Seventy years ago Hermann Goering, noted Nazi war criminal, was quoted in an interview in his jail cell at Nuremberg, Germany. It went like this.

Goering: Why of course, the people don’t want war. Why should some poor slob on a farm want to risk his life in a war when the best he can get out of it is to come back to his farm in one piece? Naturally, the common people don’t want war; neither in Russia nor in England nor in America, nor for that matter, in Germany. That is understood. But after all, it is the leaders of the country who determine the policy and it is always a simple matter to drag the people along, whether it is a democracy or a fascist dictatorship or a Parliament or a Communist dictatorship.

Gilbert (interviewer): There is one difference. In a democracy, the people have some say in the matter through their elected representatives, and in the United States, only Congress can declare wars.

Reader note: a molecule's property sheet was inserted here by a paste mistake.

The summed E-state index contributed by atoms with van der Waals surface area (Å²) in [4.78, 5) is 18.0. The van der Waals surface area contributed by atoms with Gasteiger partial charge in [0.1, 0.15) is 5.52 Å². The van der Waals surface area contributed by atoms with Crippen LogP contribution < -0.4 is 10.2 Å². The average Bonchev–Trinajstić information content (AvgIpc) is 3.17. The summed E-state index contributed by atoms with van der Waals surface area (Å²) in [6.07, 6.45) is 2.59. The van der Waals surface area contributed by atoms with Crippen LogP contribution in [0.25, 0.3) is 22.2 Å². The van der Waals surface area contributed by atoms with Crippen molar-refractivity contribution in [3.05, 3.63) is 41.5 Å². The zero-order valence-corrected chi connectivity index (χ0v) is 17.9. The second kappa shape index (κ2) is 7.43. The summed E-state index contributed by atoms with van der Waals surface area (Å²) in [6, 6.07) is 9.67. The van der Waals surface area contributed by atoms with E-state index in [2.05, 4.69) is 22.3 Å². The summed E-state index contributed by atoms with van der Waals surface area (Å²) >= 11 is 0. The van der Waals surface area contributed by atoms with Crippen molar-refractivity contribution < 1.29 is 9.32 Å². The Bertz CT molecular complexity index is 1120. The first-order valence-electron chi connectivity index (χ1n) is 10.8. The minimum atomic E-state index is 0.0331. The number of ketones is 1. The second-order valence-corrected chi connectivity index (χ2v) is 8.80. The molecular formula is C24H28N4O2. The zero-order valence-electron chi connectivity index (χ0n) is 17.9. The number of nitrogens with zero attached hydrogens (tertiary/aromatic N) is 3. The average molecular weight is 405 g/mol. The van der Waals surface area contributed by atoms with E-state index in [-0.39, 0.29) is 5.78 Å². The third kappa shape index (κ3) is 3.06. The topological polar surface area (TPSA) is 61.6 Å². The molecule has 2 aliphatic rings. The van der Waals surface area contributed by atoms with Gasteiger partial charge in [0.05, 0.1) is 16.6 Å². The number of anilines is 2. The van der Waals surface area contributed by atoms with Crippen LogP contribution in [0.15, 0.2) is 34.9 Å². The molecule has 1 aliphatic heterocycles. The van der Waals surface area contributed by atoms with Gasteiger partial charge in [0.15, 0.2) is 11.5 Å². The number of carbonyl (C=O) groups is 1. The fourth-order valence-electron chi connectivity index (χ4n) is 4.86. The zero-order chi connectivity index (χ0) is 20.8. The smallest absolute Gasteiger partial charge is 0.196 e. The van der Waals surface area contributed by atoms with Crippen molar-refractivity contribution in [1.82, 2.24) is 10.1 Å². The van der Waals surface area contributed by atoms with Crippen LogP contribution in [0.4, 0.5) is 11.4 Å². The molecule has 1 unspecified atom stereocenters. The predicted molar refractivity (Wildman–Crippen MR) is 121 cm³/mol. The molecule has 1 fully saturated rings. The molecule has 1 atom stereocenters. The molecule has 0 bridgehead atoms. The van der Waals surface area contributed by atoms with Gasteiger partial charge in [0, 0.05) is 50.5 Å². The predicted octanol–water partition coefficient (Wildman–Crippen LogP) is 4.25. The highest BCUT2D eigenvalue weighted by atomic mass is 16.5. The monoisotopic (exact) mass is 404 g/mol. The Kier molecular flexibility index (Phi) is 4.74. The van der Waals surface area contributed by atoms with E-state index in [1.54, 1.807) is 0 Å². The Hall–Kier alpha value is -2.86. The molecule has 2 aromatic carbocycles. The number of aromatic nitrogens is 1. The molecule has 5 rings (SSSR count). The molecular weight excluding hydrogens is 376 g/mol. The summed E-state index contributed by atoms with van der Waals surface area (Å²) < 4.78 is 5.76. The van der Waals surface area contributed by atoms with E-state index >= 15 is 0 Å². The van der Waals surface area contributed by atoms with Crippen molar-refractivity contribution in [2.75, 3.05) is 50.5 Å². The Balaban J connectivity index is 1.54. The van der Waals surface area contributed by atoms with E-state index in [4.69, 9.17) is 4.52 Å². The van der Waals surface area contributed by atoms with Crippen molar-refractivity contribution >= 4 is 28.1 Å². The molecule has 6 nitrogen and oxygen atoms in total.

Goering: Oh, that is well and good, but voice or no voice, the people can be brought to the bidding of the leaders. That is easy. All you have to do is tell them they are being attacked and denounce the pacifists for lack of patriotism and exposing the country to danger. It works the same way in any country.

Except for the part where only Congress can declare wars (no longer true), how are we doing in the U.S.? Are we not told about the dangers of terrorism daily? Do we flip off and ridicule pacifists when we see them at peace vigils on a bridge or in a town square?

Peter P. Sirois

Madison


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